Update the board to reflect the move by the specified player.

`def make_move(move, player, board):`

```
board[move] = player
for d in DIRECTIONS:
make_flips(move, player, board, d)
return board
```

Flip pieces in the given direction as a result of the move by player.

`def make_flips(move, player, board, direction):`

```
bracket = find_bracket(move, player, board, direction)
if not bracket:
return
square = move + direction
while square != bracket:
board[square] = player
square += direction
```

`class IllegalMoveError(Exception):`

```
def __init__(self, player, move, board):
self.player = player
self.move = move
self.board = board
```

```
def __str__(self):
return '%s cannot move to square %d' % (PLAYERS[self.player], self.move)
```

Get a list of all legal moves for player.

`def legal_moves(player, board):`

` return [sq for sq in squares() if is_legal(sq, player, board)]`

Can player make any moves?

`def any_legal_move(player, board):`

` return any(is_legal(sq, player, board) for sq in squares())`

Each round consists of:

- Get a move from the current player.
- Apply it to the board.
- Switch players. If the game is over, get the final score.

Play a game of Othello and return the final board and score.

`def play(black_strategy, white_strategy):`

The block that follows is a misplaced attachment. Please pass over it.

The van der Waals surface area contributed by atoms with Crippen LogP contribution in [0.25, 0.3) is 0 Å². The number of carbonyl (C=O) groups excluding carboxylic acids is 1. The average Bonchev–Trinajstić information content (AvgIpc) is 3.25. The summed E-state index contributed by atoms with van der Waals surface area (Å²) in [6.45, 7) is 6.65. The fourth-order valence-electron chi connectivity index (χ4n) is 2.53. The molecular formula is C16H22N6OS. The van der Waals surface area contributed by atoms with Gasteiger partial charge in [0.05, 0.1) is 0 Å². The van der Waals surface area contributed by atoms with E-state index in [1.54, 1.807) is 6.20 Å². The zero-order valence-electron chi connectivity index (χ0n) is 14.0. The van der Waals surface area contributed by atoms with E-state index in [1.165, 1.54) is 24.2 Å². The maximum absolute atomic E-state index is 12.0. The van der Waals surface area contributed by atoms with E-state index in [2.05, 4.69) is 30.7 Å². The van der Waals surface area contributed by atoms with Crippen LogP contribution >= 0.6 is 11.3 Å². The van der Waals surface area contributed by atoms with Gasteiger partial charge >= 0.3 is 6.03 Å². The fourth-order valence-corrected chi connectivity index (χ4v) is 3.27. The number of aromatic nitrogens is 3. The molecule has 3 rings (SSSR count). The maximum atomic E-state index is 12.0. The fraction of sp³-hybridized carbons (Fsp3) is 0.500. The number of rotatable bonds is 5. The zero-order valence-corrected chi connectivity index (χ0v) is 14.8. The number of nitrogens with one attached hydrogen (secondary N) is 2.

```
board = initial_board()
player = BLACK
strategy = lambda who: black_strategy if who == BLACK else white_strategy
while player is not None:
move = get_move(strategy(player), player, board)
make_move(move, player, board)
player = next_player(board, player)
return board, score(BLACK, board)
```

Which player should move next? Returns None if no legal moves exist.

`def next_player(board, prev_player):`

```
opp = opponent(prev_player)
if any_legal_move(opp, board):
return opp
elif any_legal_move(prev_player, board):
return prev_player
return None
```

Call strategy(player, board) to get a move.

`def get_move(strategy, player, board):`

```
copy = list(board) # copy the board to prevent cheating
move = strategy(player, copy)
if not is_valid(move) or not is_legal(move, player, board):
raise IllegalMoveError(player, move, copy)
return move
```

Compute player's score (number of player's pieces minus opponent's).

`def score(player, board):`

```
mine, theirs = 0, 0
opp = opponent(player)
for sq in squares():
piece = board[sq]
if piece == player: mine += 1
elif piece == opp: theirs += 1
return mine - theirs
```

The easiest strategy to implement simply picks a move at random.